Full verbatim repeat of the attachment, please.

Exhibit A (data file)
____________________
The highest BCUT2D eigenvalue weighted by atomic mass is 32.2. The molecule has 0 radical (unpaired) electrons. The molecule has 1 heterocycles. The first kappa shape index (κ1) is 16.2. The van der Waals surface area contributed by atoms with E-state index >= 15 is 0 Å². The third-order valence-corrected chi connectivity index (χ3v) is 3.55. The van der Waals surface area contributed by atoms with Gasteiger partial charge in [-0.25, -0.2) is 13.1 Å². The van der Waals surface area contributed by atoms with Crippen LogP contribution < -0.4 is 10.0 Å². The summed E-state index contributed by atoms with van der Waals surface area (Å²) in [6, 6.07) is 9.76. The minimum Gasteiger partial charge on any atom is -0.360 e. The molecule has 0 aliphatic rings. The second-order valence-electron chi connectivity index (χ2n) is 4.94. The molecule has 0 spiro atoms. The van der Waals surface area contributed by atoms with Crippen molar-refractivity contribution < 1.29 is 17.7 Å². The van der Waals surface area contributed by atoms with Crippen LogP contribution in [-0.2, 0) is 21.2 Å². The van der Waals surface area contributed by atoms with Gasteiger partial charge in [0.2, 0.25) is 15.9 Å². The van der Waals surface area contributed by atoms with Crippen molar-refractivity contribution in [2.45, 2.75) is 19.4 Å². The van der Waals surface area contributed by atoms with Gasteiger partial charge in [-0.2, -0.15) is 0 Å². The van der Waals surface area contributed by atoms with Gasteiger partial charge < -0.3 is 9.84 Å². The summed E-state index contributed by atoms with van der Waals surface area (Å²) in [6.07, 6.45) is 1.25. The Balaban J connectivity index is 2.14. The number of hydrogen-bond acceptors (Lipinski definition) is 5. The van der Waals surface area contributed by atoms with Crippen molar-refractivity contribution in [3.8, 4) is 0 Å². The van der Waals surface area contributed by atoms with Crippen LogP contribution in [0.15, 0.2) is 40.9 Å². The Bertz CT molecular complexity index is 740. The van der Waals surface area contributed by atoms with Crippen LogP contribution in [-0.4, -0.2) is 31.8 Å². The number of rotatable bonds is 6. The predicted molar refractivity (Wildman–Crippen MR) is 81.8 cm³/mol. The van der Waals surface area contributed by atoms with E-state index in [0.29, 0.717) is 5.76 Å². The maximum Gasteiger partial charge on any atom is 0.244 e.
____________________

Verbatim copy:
The highest BCUT2D eigenvalue weighted by atomic mass is 32.2. The molecule has 0 radical (unpaired) electrons. The molecule has 1 heterocycles. The first kappa shape index (κ1) is 16.2. The van der Waals surface area contributed by atoms with E-state index >= 15 is 0 Å². The third-order valence-corrected chi connectivity index (χ3v) is 3.55. The van der Waals surface area contributed by atoms with Gasteiger partial charge in [-0.25, -0.2) is 13.1 Å². The van der Waals surface area contributed by atoms with Crippen LogP contribution < -0.4 is 10.0 Å². The summed E-state index contributed by atoms with van der Waals surface area (Å²) in [6, 6.07) is 9.76. The minimum Gasteiger partial charge on any atom is -0.360 e. The molecule has 0 aliphatic rings. The second-order valence-electron chi connectivity index (χ2n) is 4.94. The molecule has 0 spiro atoms. The van der Waals surface area contributed by atoms with Crippen molar-refractivity contribution < 1.29 is 17.7 Å². The van der Waals surface area contributed by atoms with Crippen LogP contribution in [-0.2, 0) is 21.2 Å². The van der Waals surface area contributed by atoms with Gasteiger partial charge in [0.2, 0.25) is 15.9 Å². The van der Waals surface area contributed by atoms with Crippen molar-refractivity contribution in [2.45, 2.75) is 19.4 Å². The van der Waals surface area contributed by atoms with Gasteiger partial charge in [-0.2, -0.15) is 0 Å². The van der Waals surface area contributed by atoms with Gasteiger partial charge < -0.3 is 9.84 Å². The summed E-state index contributed by atoms with van der Waals surface area (Å²) in [6.07, 6.45) is 1.25. The Balaban J connectivity index is 2.14. The number of hydrogen-bond acceptors (Lipinski definition) is 5. The van der Waals surface area contributed by atoms with Crippen molar-refractivity contribution in [3.8, 4) is 0 Å². The van der Waals surface area contributed by atoms with Crippen LogP contribution in [0.15, 0.2) is 40.9 Å². The Bertz CT molecular complexity index is 740. The van der Waals surface area contributed by atoms with Crippen LogP contribution in [-0.4, -0.2) is 31.8 Å². The number of rotatable bonds is 6. The predicted molar refractivity (Wildman–Crippen MR) is 81.8 cm³/mol. The van der Waals surface area contributed by atoms with E-state index in [0.29, 0.717) is 5.76 Å². The maximum Gasteiger partial charge on any atom is 0.244 e.